Serious hikers can enjoy mountain walking in some of the most spectacular scenery in Europe. Spring and autumn are the best seasons for hiking in most of Spain, when the weather generally isn’t too hot or too cold, although winter is the best time in the south of Spain. Note, however, that some paths can be extremely dangerous in winter and are only safe in summer.
Hiking isn’t a popular sport among the Spanish, although Spain is a favourite destination for foreign hikers. It has a wealth of hiking areas, including the Basque Country, Cantabria and Asturias in the north (an area often described as ‘Switzerland by the sea’ containing the Picos de Europa), the Basque mountains and the Cantabrian Cordillera – all areas of outstanding beauty. The Pyrenees and the Ebro region are Spain’s most popular and accessible hiking regions, assisted by the abundance of winter sports resorts and ski-lifts that whisk you to the mountain tops. The north of Spain has many outstanding hiking routes, the most famous of which is the old ‘pilgrim’s way’ from Le Puy in France to Santiago de Compostela in Galicia, designated a Grande Randonnée (GR65) by the French.
It offers some of the most beautiful scenery in Spain and takes two or more months to complete the whole route, although most hikers complete a small section at a time. Several other pilgrims’ ways run through Spain to Santiago including the Camino de la Plata, which starts in Seville. Spain’s longest circular route, known as the Sulayr, has recently been opened and runs 340km (212mi) around the base of the Sierra Nevada range and takes 19 days to complete (http://www.sulayr.net).
Really serious walkers may be interested in the European hiking route (GR7) running from Tarifa (Cadiz) through natural areas in Andalusia, Murcia and Valencia on its way to Greece some 2,100km (1,300mi) away. Easier, but no less beautiful, walks can be found on Spain’s ‘Greenways’ (Vías Verdes), all of which follow disused railway lines through spectacular countryside (see http://www.viasverdes.com).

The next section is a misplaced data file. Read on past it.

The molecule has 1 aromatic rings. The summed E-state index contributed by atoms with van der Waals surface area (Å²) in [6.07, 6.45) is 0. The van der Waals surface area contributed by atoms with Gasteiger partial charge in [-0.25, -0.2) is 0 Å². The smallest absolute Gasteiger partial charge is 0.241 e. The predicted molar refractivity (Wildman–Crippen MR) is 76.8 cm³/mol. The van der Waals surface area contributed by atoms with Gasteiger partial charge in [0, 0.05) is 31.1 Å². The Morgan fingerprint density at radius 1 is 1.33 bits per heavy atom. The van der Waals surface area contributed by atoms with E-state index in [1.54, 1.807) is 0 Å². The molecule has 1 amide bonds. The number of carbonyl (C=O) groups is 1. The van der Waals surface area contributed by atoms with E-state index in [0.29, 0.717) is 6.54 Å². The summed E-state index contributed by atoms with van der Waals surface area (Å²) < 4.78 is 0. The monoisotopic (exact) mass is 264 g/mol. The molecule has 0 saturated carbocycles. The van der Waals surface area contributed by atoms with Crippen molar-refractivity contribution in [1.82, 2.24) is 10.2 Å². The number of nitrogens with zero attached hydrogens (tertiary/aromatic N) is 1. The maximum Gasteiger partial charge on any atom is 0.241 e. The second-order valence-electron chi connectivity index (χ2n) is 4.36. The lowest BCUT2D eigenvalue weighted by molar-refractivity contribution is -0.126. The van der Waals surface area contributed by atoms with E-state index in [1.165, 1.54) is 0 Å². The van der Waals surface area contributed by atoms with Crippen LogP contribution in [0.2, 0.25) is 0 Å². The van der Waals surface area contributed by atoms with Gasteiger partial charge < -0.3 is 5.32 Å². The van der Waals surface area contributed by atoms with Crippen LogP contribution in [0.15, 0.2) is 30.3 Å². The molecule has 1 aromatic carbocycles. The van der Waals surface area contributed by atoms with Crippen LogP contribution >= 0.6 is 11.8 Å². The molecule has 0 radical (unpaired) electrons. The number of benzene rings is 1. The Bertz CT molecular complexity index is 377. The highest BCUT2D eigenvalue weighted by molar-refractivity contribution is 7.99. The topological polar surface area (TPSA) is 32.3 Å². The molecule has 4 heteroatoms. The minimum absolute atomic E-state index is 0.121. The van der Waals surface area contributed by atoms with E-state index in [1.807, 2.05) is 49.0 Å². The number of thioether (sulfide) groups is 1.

Hiking in central Spain
In central Spain, outstanding hiking areas include the Gredos and Guadarrama Sierras, the Alcarria region, the Sierra of southern Salamanca, the Las Hurdes of northern Extremadura, El Bierzo of western León and the Sierra Morena in the south. Andalusia also has an abundance of spectacular hiking areas, including the Alpujarras and the Sierra Nevada in Granada, the Sierra de Grazalema running from Cadiz to Malaga, and the Serranía de Ronda. Spain has nine national parks (four in the Canary Islands), including the Coto de Doñana near Cadiz, Europe’s largest nature reserve, and numerous other areas designated as natural parks. For information contact the Ministry of the Environment (Ministerio de Medio Ambiente, 915-976 000, http://www.mma.es).
There are tens of thousands of kilometres of official footpaths throughout Spain, most of which are marked with parallel red and white stripes painted on rocks and trees, and accompanied by arrows when the direction changes. The sign of two crossed lines indicates that you should not go in that direction. Where paths cross they’re shown by different colours, e.g. green and yellow instead of red and white. The best hiking maps are published by the Instituto Geográfico Nacional (IGN) and the Servicio Geográfico del Ejército (SGE) in scales of 1:200,000, 1:100,000, 1:50,000 and occasionally 1:25,000.